National Organization for Rare Disorders, Inc.
It is possible that the main title of the report Hypophosphatemia, Familial is not the name you expected. Please check the synonyms listing to find the alternate name(s) and disorder subdivision(s) covered by this report.
- hereditary type I hypophosphatemia (HPDR I)
- hereditary type II hypophosphatemia (HPDR II)
- hypophosphatemic D-resistant rickets I
- hypophosphatemic D-resistant rickets II
- phosphate diabetes
- X-linked hypophosphatemia (XLH)
- X-linked vitamin D-resistant rickets
- autosomal dominant hypophosphatemic rickets (ADHR)
- autosomal recessive hypophosphatemic rickets
- X-linked hypophosphatemic rickets
Familial hypophosphatemia is a rare inherited disorder characterized by impaired transport of phosphate and altered vitamin-D metabolism in the kidneys. In addition, phosphate (and in some of these disorders, calcium, as well) is not well-absorbed in the intestines, which can lead to a process called osteomalacia, which is a softening of bones. Familial hypophosphatemia also results in rickets, a childhood bone disease with characteristic bow deformities of the legs, as well as growth plate abnormalities and progressive softening of the bone structure. In adults, the growth plate is not present so that osteomalacia is the evident bone problem. In children, growth rates may be slow, frequently resulting in short stature. Familial hypophosphatemia is most often inherited as an X-linked trait. However, autosomal dominant and recessive forms of familial hypophosphatemia have been reported in the medical literature.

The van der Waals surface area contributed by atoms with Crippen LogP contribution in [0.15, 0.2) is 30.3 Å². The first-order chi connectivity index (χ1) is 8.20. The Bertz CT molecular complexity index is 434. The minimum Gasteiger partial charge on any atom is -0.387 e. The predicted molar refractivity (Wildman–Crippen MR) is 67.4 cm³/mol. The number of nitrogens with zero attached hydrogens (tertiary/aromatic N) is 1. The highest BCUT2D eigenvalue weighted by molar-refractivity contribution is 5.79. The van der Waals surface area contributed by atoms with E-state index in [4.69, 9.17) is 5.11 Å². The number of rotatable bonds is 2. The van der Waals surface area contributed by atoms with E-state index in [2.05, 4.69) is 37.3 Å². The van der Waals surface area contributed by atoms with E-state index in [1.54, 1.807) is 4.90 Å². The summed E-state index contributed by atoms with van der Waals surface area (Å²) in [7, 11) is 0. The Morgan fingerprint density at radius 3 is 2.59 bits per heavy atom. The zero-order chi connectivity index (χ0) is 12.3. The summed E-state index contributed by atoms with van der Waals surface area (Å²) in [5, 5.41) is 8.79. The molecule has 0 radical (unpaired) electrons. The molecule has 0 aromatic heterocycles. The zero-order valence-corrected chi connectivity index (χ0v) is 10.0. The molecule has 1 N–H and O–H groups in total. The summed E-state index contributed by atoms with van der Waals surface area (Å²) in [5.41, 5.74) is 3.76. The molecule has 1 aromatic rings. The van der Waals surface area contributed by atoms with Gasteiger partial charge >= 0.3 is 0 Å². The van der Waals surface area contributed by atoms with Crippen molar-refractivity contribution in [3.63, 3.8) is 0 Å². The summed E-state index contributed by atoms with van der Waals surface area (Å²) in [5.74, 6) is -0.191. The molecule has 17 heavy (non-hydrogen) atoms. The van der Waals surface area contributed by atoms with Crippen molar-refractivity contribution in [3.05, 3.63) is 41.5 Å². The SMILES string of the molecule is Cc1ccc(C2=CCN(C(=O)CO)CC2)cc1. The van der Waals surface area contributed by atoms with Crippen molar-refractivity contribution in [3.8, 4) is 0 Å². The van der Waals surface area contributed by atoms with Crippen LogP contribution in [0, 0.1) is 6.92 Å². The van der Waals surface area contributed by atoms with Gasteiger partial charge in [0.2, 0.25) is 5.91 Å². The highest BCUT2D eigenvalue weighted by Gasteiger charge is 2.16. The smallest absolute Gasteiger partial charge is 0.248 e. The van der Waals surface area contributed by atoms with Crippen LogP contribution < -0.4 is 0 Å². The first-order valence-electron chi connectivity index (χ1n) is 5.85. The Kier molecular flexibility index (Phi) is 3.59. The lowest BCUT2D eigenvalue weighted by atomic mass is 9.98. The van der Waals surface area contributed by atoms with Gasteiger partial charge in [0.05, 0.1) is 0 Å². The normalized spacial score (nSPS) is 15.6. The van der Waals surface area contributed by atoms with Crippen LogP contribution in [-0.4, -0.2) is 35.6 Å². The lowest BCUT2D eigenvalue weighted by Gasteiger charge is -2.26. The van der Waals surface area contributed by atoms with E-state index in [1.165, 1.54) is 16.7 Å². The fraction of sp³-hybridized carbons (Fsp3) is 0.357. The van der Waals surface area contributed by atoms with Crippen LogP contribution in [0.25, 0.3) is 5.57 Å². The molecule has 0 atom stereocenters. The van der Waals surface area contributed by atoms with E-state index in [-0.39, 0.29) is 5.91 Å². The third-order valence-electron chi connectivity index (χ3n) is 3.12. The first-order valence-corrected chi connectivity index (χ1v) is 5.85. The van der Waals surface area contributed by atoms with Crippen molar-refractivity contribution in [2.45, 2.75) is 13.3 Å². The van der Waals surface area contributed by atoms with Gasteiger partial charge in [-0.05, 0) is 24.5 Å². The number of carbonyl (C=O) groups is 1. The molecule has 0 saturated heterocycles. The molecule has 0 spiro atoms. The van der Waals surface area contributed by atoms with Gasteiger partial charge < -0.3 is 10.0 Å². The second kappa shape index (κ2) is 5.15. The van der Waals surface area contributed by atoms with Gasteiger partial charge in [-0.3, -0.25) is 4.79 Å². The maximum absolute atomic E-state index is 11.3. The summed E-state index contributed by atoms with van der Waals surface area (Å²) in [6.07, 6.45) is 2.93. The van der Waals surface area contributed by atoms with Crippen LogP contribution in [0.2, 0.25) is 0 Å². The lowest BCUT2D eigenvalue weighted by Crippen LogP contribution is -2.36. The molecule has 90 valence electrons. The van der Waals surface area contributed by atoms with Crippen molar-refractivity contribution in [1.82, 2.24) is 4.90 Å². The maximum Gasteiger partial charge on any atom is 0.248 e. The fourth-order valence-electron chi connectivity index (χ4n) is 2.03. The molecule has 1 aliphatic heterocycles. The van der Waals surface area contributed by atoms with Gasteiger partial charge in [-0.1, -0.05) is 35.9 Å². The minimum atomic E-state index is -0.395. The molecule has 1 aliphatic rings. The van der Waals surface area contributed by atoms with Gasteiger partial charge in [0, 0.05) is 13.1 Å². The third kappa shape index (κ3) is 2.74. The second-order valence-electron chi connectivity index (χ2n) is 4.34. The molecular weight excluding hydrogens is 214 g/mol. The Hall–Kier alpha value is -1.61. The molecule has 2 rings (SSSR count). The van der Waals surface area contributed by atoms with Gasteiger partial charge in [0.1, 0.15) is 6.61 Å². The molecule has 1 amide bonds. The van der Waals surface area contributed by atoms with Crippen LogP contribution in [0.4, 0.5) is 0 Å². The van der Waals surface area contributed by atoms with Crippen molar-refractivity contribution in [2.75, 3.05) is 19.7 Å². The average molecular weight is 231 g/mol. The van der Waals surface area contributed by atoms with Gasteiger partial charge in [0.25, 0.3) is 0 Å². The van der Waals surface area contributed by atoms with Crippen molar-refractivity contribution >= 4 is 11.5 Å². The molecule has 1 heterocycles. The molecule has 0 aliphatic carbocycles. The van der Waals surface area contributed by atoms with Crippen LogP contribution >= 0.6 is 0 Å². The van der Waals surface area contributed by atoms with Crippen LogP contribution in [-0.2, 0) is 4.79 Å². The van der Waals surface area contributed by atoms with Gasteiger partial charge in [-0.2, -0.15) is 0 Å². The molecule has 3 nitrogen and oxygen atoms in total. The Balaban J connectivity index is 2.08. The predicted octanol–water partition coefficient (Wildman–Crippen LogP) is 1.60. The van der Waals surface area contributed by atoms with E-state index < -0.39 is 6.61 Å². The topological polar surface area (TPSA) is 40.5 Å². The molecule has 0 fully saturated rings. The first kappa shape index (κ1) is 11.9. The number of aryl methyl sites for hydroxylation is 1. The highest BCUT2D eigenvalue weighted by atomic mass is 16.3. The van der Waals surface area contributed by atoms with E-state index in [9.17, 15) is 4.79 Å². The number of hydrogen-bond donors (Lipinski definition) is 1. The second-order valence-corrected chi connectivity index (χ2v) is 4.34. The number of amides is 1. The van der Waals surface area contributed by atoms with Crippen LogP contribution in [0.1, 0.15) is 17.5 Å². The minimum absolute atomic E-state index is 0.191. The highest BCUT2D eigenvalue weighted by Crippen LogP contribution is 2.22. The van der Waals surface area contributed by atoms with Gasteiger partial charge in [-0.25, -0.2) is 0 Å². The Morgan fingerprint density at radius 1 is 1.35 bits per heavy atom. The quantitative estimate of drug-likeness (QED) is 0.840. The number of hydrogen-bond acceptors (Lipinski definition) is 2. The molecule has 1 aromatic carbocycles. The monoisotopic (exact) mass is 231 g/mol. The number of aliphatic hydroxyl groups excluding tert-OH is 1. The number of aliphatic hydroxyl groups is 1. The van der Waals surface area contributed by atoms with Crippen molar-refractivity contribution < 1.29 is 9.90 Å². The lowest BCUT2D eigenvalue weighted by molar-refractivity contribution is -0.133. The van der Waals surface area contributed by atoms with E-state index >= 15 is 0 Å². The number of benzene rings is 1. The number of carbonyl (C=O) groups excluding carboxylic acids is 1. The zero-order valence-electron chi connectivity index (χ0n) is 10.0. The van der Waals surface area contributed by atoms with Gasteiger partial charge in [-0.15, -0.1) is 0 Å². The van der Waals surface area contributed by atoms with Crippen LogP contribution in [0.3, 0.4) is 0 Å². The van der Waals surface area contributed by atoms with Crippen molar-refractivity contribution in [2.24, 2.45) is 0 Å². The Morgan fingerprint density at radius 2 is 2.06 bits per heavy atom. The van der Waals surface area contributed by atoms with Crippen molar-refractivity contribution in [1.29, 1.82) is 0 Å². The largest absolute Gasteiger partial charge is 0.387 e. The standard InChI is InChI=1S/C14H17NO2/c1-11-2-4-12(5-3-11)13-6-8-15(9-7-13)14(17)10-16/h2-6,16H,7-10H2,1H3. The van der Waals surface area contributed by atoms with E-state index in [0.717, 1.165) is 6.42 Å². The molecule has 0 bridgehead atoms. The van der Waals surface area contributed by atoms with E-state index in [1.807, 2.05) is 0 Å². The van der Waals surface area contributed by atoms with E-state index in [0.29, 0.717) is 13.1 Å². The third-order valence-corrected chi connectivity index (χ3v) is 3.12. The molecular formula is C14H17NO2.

March of Dimes Birth Defects Foundation
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It is possible that the title of this topic is not the name you selected. Please check the Synonyms listing to find the alternate name(s) and Disorder Subdivision(s) covered by this report
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Last Updated: 8/30/2010
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